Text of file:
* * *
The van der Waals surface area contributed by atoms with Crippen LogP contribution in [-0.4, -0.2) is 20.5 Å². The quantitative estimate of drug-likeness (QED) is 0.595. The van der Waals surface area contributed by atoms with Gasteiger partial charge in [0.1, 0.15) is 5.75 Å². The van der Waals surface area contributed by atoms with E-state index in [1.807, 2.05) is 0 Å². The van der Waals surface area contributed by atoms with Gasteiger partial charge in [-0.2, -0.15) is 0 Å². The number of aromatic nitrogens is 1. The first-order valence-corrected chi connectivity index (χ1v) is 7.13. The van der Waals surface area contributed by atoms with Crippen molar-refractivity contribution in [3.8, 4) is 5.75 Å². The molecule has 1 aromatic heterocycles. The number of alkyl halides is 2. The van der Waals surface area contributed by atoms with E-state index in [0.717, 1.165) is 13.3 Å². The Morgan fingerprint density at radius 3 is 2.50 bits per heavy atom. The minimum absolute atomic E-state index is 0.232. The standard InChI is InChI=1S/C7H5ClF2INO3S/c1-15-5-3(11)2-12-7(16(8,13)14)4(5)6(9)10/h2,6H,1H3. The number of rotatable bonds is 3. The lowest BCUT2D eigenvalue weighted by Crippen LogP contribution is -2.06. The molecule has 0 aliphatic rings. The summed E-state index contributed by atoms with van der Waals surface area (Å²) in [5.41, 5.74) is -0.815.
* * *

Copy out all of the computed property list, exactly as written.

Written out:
The van der Waals surface area contributed by atoms with Crippen LogP contribution in [-0.4, -0.2) is 20.5 Å². The quantitative estimate of drug-likeness (QED) is 0.595. The van der Waals surface area contributed by atoms with Gasteiger partial charge in [0.1, 0.15) is 5.75 Å². The van der Waals surface area contributed by atoms with E-state index in [1.807, 2.05) is 0 Å². The van der Waals surface area contributed by atoms with Gasteiger partial charge in [-0.2, -0.15) is 0 Å². The number of aromatic nitrogens is 1. The first-order valence-corrected chi connectivity index (χ1v) is 7.13. The van der Waals surface area contributed by atoms with Crippen molar-refractivity contribution in [3.8, 4) is 5.75 Å². The molecule has 1 aromatic heterocycles. The number of alkyl halides is 2. The van der Waals surface area contributed by atoms with E-state index in [0.717, 1.165) is 13.3 Å². The Morgan fingerprint density at radius 3 is 2.50 bits per heavy atom. The minimum absolute atomic E-state index is 0.232. The standard InChI is InChI=1S/C7H5ClF2INO3S/c1-15-5-3(11)2-12-7(16(8,13)14)4(5)6(9)10/h2,6H,1H3. The number of rotatable bonds is 3. The lowest BCUT2D eigenvalue weighted by Crippen LogP contribution is -2.06. The molecule has 0 aliphatic rings. The summed E-state index contributed by atoms with van der Waals surface area (Å²) in [5.41, 5.74) is -0.815.